Monday, March 31, 2014

"The Homo Poe Show" from Iron Crow Theatre

So, I FINALLY have a car again, and am having fun doing stuff I wasn't able to do before, like going to the library or grocery store on impulse. I'm looking forward to be able to visit parks and have adventures. And going to the theater!

I found out about this by chance when browsing the Baltimore Sun's gay news page, got a ticket online, and braved an unexpected slush storm to get there. And I'm glad I went.

Produced by Iron Crow Theatre, a Baltimore-based LGBT theater group, this puts an interesting gay twist on the works of Poe. Of course, some of Poe's work kind of lends itself to gay interpretation; I always wondered about C. Auguste Dupin. Seriously, this is a fun, provocative work.

Something interesting about it, besides being a series of vignettes doing a gay twist on Poe, is the amount of aerial choreogrpahy (from Mara Neimanis), with characters climbing on large rings, and at one point, an arrow, hanging from the ceiling. It gives a unique aspect to the staging, which also includes some dance as well.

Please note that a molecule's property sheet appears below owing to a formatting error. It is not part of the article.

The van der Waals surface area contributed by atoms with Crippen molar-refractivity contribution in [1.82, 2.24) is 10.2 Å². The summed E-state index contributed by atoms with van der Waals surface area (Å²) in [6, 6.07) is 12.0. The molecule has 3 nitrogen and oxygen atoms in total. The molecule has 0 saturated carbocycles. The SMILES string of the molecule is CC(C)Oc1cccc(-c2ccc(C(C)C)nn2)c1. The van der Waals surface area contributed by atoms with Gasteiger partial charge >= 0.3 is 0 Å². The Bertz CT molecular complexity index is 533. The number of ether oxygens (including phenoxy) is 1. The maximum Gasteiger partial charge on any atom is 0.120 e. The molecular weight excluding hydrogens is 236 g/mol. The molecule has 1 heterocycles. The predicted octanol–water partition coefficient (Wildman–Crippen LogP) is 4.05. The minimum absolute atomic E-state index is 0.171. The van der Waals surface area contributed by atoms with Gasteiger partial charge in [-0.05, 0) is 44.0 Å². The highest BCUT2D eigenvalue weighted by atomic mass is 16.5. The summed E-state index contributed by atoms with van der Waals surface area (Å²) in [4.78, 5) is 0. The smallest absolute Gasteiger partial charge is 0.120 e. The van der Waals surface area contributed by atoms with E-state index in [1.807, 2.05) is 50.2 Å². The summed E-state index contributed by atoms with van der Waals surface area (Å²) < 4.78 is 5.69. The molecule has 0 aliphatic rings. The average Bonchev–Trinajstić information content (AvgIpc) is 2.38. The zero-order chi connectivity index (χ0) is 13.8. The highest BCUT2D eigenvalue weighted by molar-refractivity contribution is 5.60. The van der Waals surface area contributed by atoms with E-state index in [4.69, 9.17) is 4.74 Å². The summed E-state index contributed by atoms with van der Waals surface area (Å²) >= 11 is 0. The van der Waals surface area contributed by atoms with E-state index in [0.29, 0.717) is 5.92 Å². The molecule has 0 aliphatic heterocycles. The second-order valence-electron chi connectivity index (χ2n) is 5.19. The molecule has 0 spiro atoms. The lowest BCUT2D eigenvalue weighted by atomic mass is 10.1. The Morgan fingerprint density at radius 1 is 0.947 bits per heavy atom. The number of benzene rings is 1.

It kicks off with "I Dreamed of Poe," in which Neimanis engages in some aerial work, including making a pendulum of herself. Then up is "Thomas," a sort of gay twist on "Eleonora" with aspects of "Annabel Lee." Then comes my favorite part of the show, "Timothy," which is more directly influence by "Annabel Lee" but also tackles a gay man's obsession with youth, always chasing young guys who represent his long-lost first love, and being mocked all the while by Time, swinging on a pendulum. Then up is "Super-Hot Raven," an amusing satire on super-politically-correct intellectualism, as a lesbian poet comes home to find a handywoman in a Ravens jersey fixing the radiator...and then they fall in love.

The second part is rather dance-oriented, kicking off with an aerial piece by Neimanis, "Points of Grief," and then a forceful dance/choreographed fight between two men, "Do You Mark Me Well?" The last piece, "Grieving and Sequins," hits on Poe's themes of loss of loved ones, and borrows a bit from "Masque of the Red Death," as a man who lost his lover to AIDS confronts the specter of his infection and how it keeps him from engaging with life.

There's good performances all round, and a very literate and intelligent script. The combination of traditional theater with dance and aerial choreography makes for a blast of a theatrical experience. There is some brief nudity, which I certainly enjoyed but it's worth mentioning for those with delicate sensibilities. But if you have delicate sensibilities, what the hell are you doing reading this blog?

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